Sythyry (sythyry) wrote,
Sythyry
sythyry

Victory and/or Defeat (Mating Flight 214/240)

“I’m not doing anything that will affect the outcome of the game!” he whined.

“Doesn’t matter. No spells at all,” I told him.

“Fine, fine,” he mumbled. He drew another card, and skipped five spaces ahead, next to the goal.

The magistrate drew the Pickle, which called for him to move back to the middle of the board. “Curse that to Garchune.”

“That’s how the cards fall,” I said. “Nobody’s been cheating.”

“Trying to, I’d say,” said the magistrate. Tarcuna drew the top card for Ythac, which was “Move four”. The magistrate shook his head, “So much for that. So much for my life.”

Ythac proclaimed in a harsh voice, “The first of you has fallen to my unconquerable powers of playing Pickle-or-Pie. The chances of continuing the dracharchy have doubled. Who is next?”

While the hovens fumbled with ten leaden and one steel bullet, Nrararn giggled privately to me. «Doubled, yes, from one in four thousand to one in two thousand.»

«He’s not trying to win, remember? Just look impressive while he’s giving up his empire.»

Quarri looked at the steel bullet in his hand, and fell to his knees whimpering. I poked him with my tailtip. “You have talked bravely. Now you must act brave.” He got up and walked to Tarcuna, shaking, his fur flat, and picked his pawn (square) and first card (red). Ythac’s first draw was the Pie, the symbol closest to the goal, and the game only went for four more draws.

“Hovens are not doing very well recovering their country,” said Ythac. “Who is next?”

Next, by the bullets, was one of the other RARU leaders. “I think Tarcuna is cheating,” he said. “She’s not an honest Trestean.”

Tarcuna threw the deck at him. “I’m not cheating, and I’m as loyal a Trestean as possible at this point. Sporthen, nobody’s questioning your loyalty to Trest. You shuffle. I’ll just move Ythac’s pawn.”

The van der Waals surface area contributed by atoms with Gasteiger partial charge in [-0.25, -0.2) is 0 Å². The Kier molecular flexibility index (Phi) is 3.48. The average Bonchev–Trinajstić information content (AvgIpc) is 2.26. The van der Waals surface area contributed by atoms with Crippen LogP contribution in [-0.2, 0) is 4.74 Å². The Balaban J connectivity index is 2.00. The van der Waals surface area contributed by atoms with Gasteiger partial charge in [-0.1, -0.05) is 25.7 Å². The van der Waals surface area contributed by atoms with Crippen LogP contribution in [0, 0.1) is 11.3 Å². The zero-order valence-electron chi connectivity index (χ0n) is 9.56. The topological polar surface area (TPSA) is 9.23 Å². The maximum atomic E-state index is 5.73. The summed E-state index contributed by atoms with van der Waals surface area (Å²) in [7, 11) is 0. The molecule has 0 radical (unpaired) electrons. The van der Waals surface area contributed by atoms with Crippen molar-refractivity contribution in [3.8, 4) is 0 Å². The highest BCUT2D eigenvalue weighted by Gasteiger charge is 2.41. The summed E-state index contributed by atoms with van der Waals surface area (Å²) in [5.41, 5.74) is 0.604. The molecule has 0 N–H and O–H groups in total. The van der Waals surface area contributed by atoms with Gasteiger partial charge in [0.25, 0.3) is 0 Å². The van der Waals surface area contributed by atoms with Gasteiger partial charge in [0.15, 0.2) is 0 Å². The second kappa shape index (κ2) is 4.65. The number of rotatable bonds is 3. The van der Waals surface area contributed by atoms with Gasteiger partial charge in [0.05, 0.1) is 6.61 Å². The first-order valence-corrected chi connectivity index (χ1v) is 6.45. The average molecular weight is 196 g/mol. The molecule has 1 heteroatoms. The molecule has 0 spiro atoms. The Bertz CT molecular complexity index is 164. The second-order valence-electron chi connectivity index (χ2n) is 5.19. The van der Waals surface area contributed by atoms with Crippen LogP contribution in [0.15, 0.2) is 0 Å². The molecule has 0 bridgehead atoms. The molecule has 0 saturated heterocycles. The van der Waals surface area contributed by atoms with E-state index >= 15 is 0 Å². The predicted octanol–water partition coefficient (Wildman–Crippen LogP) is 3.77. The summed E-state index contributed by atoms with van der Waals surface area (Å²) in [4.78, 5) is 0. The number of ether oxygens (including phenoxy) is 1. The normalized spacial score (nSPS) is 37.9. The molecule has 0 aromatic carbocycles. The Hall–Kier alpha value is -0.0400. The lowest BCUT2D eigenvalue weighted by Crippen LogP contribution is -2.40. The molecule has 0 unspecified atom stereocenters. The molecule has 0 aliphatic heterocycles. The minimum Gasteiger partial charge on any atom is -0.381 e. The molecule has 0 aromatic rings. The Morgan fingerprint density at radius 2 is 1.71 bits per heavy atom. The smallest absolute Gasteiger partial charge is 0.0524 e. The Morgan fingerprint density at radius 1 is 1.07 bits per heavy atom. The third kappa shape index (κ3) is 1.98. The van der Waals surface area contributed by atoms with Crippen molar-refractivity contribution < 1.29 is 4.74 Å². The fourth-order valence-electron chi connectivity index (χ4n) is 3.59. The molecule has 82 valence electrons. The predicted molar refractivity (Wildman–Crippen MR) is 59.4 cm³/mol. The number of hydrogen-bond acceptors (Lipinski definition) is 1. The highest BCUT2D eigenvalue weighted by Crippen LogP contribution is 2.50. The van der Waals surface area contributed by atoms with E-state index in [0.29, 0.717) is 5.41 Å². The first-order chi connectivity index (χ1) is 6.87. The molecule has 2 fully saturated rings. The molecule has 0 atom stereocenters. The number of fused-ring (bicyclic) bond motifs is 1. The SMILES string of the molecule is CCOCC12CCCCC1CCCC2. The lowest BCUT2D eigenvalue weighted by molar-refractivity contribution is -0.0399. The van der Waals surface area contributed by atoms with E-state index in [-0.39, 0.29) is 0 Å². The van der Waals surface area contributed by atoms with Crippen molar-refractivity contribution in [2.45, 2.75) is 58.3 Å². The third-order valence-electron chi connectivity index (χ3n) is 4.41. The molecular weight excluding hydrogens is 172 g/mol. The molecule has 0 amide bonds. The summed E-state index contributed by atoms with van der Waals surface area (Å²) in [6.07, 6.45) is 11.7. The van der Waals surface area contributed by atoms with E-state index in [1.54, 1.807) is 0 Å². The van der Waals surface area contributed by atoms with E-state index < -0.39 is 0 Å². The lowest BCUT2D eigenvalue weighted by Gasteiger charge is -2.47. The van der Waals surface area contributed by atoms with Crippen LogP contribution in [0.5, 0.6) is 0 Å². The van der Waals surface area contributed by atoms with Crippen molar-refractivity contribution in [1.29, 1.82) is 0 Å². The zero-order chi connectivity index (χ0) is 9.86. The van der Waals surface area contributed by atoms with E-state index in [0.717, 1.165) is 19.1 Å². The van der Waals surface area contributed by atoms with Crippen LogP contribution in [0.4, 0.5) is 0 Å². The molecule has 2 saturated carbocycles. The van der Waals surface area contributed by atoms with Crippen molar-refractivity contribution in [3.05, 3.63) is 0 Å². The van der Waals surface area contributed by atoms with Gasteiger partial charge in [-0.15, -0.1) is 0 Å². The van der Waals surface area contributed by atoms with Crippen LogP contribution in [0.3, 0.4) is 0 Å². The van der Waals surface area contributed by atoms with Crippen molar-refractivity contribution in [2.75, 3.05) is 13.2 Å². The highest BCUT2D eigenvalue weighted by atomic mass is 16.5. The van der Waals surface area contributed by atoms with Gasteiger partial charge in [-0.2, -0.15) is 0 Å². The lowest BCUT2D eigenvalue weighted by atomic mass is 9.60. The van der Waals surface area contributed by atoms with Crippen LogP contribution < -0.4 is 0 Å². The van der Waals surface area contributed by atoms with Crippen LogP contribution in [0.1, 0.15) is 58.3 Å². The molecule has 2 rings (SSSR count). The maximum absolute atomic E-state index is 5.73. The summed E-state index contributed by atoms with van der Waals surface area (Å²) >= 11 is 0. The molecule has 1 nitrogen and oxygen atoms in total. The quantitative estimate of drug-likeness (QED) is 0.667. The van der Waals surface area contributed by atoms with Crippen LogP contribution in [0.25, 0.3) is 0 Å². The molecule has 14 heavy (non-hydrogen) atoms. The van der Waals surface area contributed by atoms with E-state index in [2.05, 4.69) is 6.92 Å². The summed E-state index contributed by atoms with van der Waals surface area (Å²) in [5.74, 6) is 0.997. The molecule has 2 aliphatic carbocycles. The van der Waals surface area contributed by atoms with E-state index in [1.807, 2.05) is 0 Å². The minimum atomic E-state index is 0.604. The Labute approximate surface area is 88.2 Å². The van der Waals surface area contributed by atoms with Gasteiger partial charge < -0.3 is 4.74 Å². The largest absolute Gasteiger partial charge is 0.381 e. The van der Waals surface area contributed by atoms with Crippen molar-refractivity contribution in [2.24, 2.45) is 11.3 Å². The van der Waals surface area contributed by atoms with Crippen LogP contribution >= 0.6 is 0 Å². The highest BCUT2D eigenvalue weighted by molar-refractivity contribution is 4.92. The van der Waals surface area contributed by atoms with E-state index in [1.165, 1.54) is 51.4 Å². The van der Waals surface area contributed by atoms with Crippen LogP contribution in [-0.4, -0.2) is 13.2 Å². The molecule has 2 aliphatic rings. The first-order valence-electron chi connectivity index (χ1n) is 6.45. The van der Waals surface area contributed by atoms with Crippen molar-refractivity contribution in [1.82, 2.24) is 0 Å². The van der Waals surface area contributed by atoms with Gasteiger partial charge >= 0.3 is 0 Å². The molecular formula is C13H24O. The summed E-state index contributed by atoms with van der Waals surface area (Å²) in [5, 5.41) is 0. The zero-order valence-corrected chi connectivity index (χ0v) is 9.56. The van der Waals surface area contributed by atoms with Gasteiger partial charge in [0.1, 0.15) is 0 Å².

The RARUvite played fiercely. Or, rather, the cards fell in his favor several times. Once Ythac was two spaces from the goal, but drew the Pie and had to move back. Then the hoven was ahead for several turns. At the end, both players were near the goal. They each needed to draw a number card — any number — to get to it. They got a run of color cards, but Ythac drew a Move 3, and won. The hoven fell into tears, protesting his innocence. “That’s fine, you are innocent,” I told him. “I’m not going to kill you as a punishment.”

Sporthen shuffled the cards again, and held them as he drew a lead bullet. One of Ythac’s gendarmes drew the steel one.

“Is it too late for me to back out?” he asked.

“Yes, too late by far,” said Ythac. “Play.”

Ythac was ahead for most of that game too. But then the gendarme drew the Pie, and on his next turn Move 7, and Ythac was still meandering around the Sundae two coils of path below. Ythac grinned, and had Tarcuna take his next card: green, moving him a couple spaces forward. The gendarme drew Move 2, and won.

“Gendarme Niremme!” roared Ythac, after a quick glance at the guard’s nametag. “You have wagered your life, and you have defeated me at my game! From this defeat, I cede the greater part of my dominion and my husband’s to you and your conspecifics!”

Sporthen and the others stared at Ythac suspiciously. So I hissed at them, “No tricks. We pay our gambling debts.”

“You’re just going to let me live?” he asked.

“For now. Feel free to challenge any other time, and I will happily kill you,” I said, because I was (and am) still rather upset with him. “Be glad he is staying on as a figurehead. You are still nominally his, enough so that draconic law keeps me from killing you without his permission. Or would you rather be entirely free?” I might not have killed him in any case — I have some manners — but I didn’t much want him to feel entirely happy over defeating some dragons.

The other hovens eventually realized that we weren’t tricking them, and weren’t going to massacre them. Llredh darted off to kill Shuvanne, which was either a relief or a final indignity to him, I don’t much care which. Ythac, Sporthen, Versley, Csirnis, and a courtier or two started working on the wording of decree of mostly-abdication.

Nrararn tugged my forepaw. “Let’s leave. I’m not sure I want to be around Ythac and Llredh when they realize we’ve just mostly removed their territory. Even if they were helping out, they might be a bit upset.”

I dragged Tarcuna away from the growing celebration of her country’s freedom, and we fled our victory.

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